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This article is part of the supplement: Abstracts of the 16th International Charles Heidelberger Symposium on Cancer Research

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Osteosarcoma contains a subpopulation of cancer stem-like cells that are highly resistant to radiotherapy

Sara RM Neves1*, Aurio OG Lopes1, Anália do Carmo2, Antero J Abrunhosa3, Paulo CPS Simões4, Artur A Paiva5, M Filomena Botelho1 and Célia MF Gomes1

Author Affiliations

1 Institute of Biophysics and Biomathematics - IBILI - FMUC, Coimbra, Portugal

2 Center for Neurosciences and Cell Biology - CNC, Coimbra, Portugal

3 Institute for Nuclear Sciences Applied to Health - ICNAS, Coimbra, Portugal

4 Radiotherapy Service - University Hospital of Coimbra, Coimbra, Portugal

5 Histocompatibility Centre of Coimbra - University Hospital of Coimbra, Coimbra, Portugal

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BMC Proceedings 2010, 4(Suppl 2):P40  doi:10.1186/1753-6561-4-S2-P40

The electronic version of this article is the complete one and can be found online at:

Published:24 September 2010

© 2010 Neves et al; licensee BioMed Central Ltd.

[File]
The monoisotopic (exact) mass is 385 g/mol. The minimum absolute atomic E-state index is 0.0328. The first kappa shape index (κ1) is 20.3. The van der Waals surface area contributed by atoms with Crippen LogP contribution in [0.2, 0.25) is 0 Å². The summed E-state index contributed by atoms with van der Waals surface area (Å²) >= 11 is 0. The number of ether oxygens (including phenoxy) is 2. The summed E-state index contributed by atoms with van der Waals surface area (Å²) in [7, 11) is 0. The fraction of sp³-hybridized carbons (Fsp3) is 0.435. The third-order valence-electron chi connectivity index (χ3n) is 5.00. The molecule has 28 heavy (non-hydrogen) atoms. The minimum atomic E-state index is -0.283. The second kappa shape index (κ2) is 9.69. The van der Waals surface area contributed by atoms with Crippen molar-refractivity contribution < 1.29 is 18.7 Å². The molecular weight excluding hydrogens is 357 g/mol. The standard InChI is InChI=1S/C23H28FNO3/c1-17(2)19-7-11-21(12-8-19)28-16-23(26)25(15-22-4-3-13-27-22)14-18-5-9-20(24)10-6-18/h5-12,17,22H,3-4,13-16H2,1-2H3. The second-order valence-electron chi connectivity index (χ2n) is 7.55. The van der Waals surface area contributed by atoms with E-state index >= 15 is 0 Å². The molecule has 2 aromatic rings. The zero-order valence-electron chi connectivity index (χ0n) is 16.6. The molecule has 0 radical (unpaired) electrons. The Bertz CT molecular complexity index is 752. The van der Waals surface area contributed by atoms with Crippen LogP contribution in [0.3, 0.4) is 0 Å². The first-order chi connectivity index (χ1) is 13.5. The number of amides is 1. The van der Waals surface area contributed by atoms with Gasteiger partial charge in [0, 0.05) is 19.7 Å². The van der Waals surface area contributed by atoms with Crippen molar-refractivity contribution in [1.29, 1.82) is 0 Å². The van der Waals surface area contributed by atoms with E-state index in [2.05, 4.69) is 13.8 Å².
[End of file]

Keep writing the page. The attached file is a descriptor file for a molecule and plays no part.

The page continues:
The cancer stem cell (CSC) theory states that tumors contain a subset of cells responsible for tumor initiation and growth and recurrence after treatments. We aimed to identify the presence of putative CSCs in a human MNNG/HOS osteosarcoma cell line and investigate their role in response to radiotherapy.


The isolation of CSCs was performed using the sphere formation assay in serum-free medium in non-adherent conditions. The cells were characterized for the expression of mesenchymal stem cell markers (CD90+/CD105+/CD73+) by flow cytometry. MNNG/HOS and CSCs were irradiated with X-rays at different doses (0-20Gy). The sensitivity to ionizing radiation was evaluated using the MTT assay after 7 days. Cell-cycle responses were studied at 24h post-irradiation using propidium iodide staining.


A subset of CSCs was identified in the MNNG/HOS cell line. The isolated cells formed sphere-clusters and were positive for MSC markers. The mean lethal dose (LD50) obtained for CSCs was of 8.0 ± 3.0Gy, significantly higher than for MNNG/HOS cells (LD50 = 3.4 ± 0.6Gy, p < 0.05). It was observed a dose dependent cell-cycle arrest in G2/M phase at 24h, in the MNNG/HOS cells. CSCs cell-cycle progression remained unaltered.


Osteosarcoma contains a subset of cells with stem-like properties that are relatively resistant to radiation. The absence of alterations in cell-cycle progression of CSCs suggests that these cells may have higher capacity to repair the irradiation-induced DNA lesions and increased DNA damage checkpoints signaling. These results suggest that radiotherapy may not address the CSCs subpopulation allowing them to survive and regenerate the tumor.